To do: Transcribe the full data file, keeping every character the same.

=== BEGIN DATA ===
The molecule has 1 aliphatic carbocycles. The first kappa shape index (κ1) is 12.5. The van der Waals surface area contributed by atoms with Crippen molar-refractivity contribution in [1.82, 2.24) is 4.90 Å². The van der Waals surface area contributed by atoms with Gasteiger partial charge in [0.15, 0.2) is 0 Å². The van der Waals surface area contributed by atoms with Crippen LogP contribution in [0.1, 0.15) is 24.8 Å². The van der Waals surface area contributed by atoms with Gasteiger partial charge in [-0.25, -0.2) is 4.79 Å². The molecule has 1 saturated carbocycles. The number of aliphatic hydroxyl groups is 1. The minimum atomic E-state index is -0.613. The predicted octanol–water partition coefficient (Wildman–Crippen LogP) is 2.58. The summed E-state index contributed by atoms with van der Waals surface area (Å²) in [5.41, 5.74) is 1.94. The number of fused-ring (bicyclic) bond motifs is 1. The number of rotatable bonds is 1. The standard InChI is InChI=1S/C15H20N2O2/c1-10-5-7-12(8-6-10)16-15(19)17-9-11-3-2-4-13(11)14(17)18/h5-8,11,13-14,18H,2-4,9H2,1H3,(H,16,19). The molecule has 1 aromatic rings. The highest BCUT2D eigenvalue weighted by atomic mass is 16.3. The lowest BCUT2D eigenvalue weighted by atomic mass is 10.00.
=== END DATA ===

The molecule has 1 aliphatic carbocycles. The first kappa shape index (κ1) is 12.5. The van der Waals surface area contributed by atoms with Crippen molar-refractivity contribution in [1.82, 2.24) is 4.90 Å². The van der Waals surface area contributed by atoms with Gasteiger partial charge in [0.15, 0.2) is 0 Å². The van der Waals surface area contributed by atoms with Crippen LogP contribution in [0.1, 0.15) is 24.8 Å². The van der Waals surface area contributed by atoms with Gasteiger partial charge in [-0.25, -0.2) is 4.79 Å². The molecule has 1 saturated carbocycles. The number of aliphatic hydroxyl groups is 1. The minimum atomic E-state index is -0.613. The predicted octanol–water partition coefficient (Wildman–Crippen LogP) is 2.58. The summed E-state index contributed by atoms with van der Waals surface area (Å²) in [5.41, 5.74) is 1.94. The number of fused-ring (bicyclic) bond motifs is 1. The number of rotatable bonds is 1. The standard InChI is InChI=1S/C15H20N2O2/c1-10-5-7-12(8-6-10)16-15(19)17-9-11-3-2-4-13(11)14(17)18/h5-8,11,13-14,18H,2-4,9H2,1H3,(H,16,19). The molecule has 1 aromatic rings. The highest BCUT2D eigenvalue weighted by atomic mass is 16.3. The lowest BCUT2D eigenvalue weighted by atomic mass is 10.00.